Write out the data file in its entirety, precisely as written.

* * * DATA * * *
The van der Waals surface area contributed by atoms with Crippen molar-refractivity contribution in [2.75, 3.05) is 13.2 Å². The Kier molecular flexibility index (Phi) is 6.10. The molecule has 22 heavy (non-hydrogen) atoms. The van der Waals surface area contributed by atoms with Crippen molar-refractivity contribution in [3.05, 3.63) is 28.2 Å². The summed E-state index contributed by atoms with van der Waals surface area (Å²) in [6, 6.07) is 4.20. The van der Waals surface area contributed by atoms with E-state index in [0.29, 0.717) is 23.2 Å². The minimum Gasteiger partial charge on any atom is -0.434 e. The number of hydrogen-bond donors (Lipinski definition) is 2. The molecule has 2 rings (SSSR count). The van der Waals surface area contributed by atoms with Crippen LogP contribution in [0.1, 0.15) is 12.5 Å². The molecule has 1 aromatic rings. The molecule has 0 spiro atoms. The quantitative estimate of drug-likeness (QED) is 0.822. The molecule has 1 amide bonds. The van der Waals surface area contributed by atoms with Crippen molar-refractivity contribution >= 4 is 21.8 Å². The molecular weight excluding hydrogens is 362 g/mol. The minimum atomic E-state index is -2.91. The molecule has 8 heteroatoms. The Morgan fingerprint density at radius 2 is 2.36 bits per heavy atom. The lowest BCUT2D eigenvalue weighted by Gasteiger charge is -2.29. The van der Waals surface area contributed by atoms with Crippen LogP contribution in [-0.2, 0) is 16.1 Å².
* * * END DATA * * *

The van der Waals surface area contributed by atoms with Crippen molar-refractivity contribution in [2.75, 3.05) is 13.2 Å². The Kier molecular flexibility index (Phi) is 6.10. The molecule has 22 heavy (non-hydrogen) atoms. The van der Waals surface area contributed by atoms with Crippen molar-refractivity contribution in [3.05, 3.63) is 28.2 Å². The summed E-state index contributed by atoms with van der Waals surface area (Å²) in [6, 6.07) is 4.20. The van der Waals surface area contributed by atoms with E-state index in [0.29, 0.717) is 23.2 Å². The minimum Gasteiger partial charge on any atom is -0.434 e. The number of hydrogen-bond donors (Lipinski definition) is 2. The molecule has 2 rings (SSSR count). The van der Waals surface area contributed by atoms with Crippen LogP contribution in [0.1, 0.15) is 12.5 Å². The molecule has 1 aromatic rings. The molecule has 0 spiro atoms. The quantitative estimate of drug-likeness (QED) is 0.822. The molecule has 1 amide bonds. The van der Waals surface area contributed by atoms with Crippen molar-refractivity contribution >= 4 is 21.8 Å². The molecular weight excluding hydrogens is 362 g/mol. The minimum atomic E-state index is -2.91. The molecule has 8 heteroatoms. The Morgan fingerprint density at radius 2 is 2.36 bits per heavy atom. The lowest BCUT2D eigenvalue weighted by Gasteiger charge is -2.29. The van der Waals surface area contributed by atoms with Crippen LogP contribution in [-0.2, 0) is 16.1 Å².